Whiskey’s Role in Early Settlements, Part II

A quote which illustrates well the role of distilleries in the North Country of New York (see Part I of my account yesterday) appears below. It is from a news article written in 1902, 11 years before Katy Parker’s account I discussed yesterday. The 1902 piece discusses also many matters pertaining to the land-owning brothers, David and George Parish, who opened an area in Oswego County for settlement. The county is south of Lake Ontario at its eastern end, somewhat west of St. Lawrence County and the general area I discussed yesterday, but part of the same region with a similar economy and propinquity to Canada.

A distillery was one of their enterprises.

This interesting clan were originally British but had re-established in Germany to pursue their mercantile interests, whence they departed to invest and settle in the United States.

The 1902 story was written in the light of both of an official history, the Hough book mentioned, and personal accounts of aged residents. It confirms everything Parker stated down to the principal grains used for whiskey, corn and rye.

Contemporary manuals on distillation, notably Samuel M’Harry’s 1809 The Practical Distillerpublished in Pennsylvania, also refer to these grains as the main whisky grains.

M’Harry gives varying combinations: all-rye, all-corn, and mixes either equal or where one predominates. Clearly, the grists varied depending on price and availability. Also, most of the whiskey then was sold new, the concept of aging whiskey was not unknown but was in its infancy. A white dog spirit made from corn or rye would show less refinements of taste, less difference I mean, then the fully-aged article. Only later did corn-based bourbon and rye-based whiskey acquire geographical significance and that came finally with the concept of straight whiskey.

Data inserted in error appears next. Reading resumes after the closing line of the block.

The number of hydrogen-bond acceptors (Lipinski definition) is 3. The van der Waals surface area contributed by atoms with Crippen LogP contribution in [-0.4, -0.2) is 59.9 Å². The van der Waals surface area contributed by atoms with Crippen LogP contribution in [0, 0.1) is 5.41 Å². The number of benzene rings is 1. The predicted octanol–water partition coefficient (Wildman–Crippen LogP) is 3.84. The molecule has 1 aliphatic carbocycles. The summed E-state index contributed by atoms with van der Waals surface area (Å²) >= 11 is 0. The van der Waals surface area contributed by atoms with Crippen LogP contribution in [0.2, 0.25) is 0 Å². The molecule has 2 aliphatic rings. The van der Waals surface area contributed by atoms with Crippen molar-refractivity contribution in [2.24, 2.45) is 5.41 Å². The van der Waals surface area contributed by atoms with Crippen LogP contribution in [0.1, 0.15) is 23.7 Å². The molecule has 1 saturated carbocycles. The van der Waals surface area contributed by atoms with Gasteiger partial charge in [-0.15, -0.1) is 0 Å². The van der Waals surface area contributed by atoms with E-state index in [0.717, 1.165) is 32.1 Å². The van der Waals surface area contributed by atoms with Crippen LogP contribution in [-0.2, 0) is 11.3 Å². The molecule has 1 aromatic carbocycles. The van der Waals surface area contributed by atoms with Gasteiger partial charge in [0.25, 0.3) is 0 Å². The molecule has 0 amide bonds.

Dealing in grains but also cattle was a key part of distilling then, directly or indirectly. American-born Canadian distiller J.P. Wiser had worked as a cattle dealer in the North Country before moving to Prescott to take up distilling there (see footnote in my Part I account).

 

George Parish not only continued the distillery business, but greatly increased it. He took much of what the settlers had to sell, which made a market for them, and for years the town was as prosperous as any in these parts, corn was usually $1 and rye fifty cents per bushel. These he converted into whiskey and sold at twenty or twenty-five cents per gallon. It was pure whiskey, much better than the most of what’s sold today at ten times that price. In those days the people did not think they could do a haying, raise a building, or do a logging job without a good supply of whiskey.

Accordingly there was a more or less local market for the whiskey, but it was only a fraction of what was made. For years it was drawn in barrels in large quantities to Fort Covington, where, I suppose, it was shipped by boat to Montreal and other places along the St. Lawrence and the lakes. At one time, owing to some duties, a long building was erected which stood one end in Canada and the other in the States, in which the whiskey was stored. When “the coast was clear” I suppose the barrels rolled right over into Canada.

The hauling of this whiskey was quite an industry and afforded the farmers a considerable revenue. Nearly all those nearby the village took a hand in it more or less, while some made it a continual business for years, to wit, P. Piper, Bailey Cross, Foster Brownell and Charles Gibson.

The distillery stables would hold one hundred and one head of cattle. These were bought of the settlers and as soon as fattened on the refuse or mush of the grain were driven to Montreal and sold. The cattle were fattened in the winter time. In the summer they bought and fattened hogs. These were mostly driven to St. Regis where they were slaughtered and shipped by boat.

All this traffic, as may be seen, and as I have stated, made Parishville a live and thrifty village. Then, too, it was on the Turnpike, the main thoroughfare on which daily passed four-horse coaches, with much other travel, and had the largest and best hotel on the road.